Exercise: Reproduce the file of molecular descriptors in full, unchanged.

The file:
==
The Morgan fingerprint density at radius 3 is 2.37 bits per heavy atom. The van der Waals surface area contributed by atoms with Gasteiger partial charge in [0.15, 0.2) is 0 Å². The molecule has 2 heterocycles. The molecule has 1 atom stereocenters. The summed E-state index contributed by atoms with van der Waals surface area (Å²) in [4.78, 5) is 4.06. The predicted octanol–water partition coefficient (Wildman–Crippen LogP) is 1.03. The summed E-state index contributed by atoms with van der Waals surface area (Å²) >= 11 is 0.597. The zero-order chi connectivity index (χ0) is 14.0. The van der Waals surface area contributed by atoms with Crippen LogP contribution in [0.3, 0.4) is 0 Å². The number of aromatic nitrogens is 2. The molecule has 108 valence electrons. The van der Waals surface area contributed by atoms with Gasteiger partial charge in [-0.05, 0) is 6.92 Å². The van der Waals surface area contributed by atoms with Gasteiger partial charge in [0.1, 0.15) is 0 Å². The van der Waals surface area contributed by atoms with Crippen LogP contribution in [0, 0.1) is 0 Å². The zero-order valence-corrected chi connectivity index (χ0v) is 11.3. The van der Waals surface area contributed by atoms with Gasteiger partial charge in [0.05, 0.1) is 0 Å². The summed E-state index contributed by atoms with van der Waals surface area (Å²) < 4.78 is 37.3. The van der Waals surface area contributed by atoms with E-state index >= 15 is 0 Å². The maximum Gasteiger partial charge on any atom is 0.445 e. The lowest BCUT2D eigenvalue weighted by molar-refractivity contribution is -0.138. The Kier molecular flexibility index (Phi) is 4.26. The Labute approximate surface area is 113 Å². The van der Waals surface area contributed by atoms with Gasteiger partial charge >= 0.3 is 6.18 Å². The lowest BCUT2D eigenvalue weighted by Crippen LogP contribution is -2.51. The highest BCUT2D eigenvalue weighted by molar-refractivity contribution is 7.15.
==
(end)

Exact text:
The Morgan fingerprint density at radius 3 is 2.37 bits per heavy atom. The van der Waals surface area contributed by atoms with Gasteiger partial charge in [0.15, 0.2) is 0 Å². The molecule has 2 heterocycles. The molecule has 1 atom stereocenters. The summed E-state index contributed by atoms with van der Waals surface area (Å²) in [4.78, 5) is 4.06. The predicted octanol–water partition coefficient (Wildman–Crippen LogP) is 1.03. The summed E-state index contributed by atoms with van der Waals surface area (Å²) >= 11 is 0.597. The zero-order chi connectivity index (χ0) is 14.0. The van der Waals surface area contributed by atoms with Crippen LogP contribution in [0.3, 0.4) is 0 Å². The number of aromatic nitrogens is 2. The molecule has 108 valence electrons. The van der Waals surface area contributed by atoms with Gasteiger partial charge in [-0.05, 0) is 6.92 Å². The van der Waals surface area contributed by atoms with Gasteiger partial charge in [0.1, 0.15) is 0 Å². The van der Waals surface area contributed by atoms with Crippen LogP contribution in [0, 0.1) is 0 Å². The zero-order valence-corrected chi connectivity index (χ0v) is 11.3. The van der Waals surface area contributed by atoms with Gasteiger partial charge in [0.05, 0.1) is 0 Å². The summed E-state index contributed by atoms with van der Waals surface area (Å²) < 4.78 is 37.3. The van der Waals surface area contributed by atoms with E-state index >= 15 is 0 Å². The maximum Gasteiger partial charge on any atom is 0.445 e. The lowest BCUT2D eigenvalue weighted by molar-refractivity contribution is -0.138. The Kier molecular flexibility index (Phi) is 4.26. The Labute approximate surface area is 113 Å². The van der Waals surface area contributed by atoms with Gasteiger partial charge >= 0.3 is 6.18 Å². The lowest BCUT2D eigenvalue weighted by Crippen LogP contribution is -2.51. The highest BCUT2D eigenvalue weighted by molar-refractivity contribution is 7.15.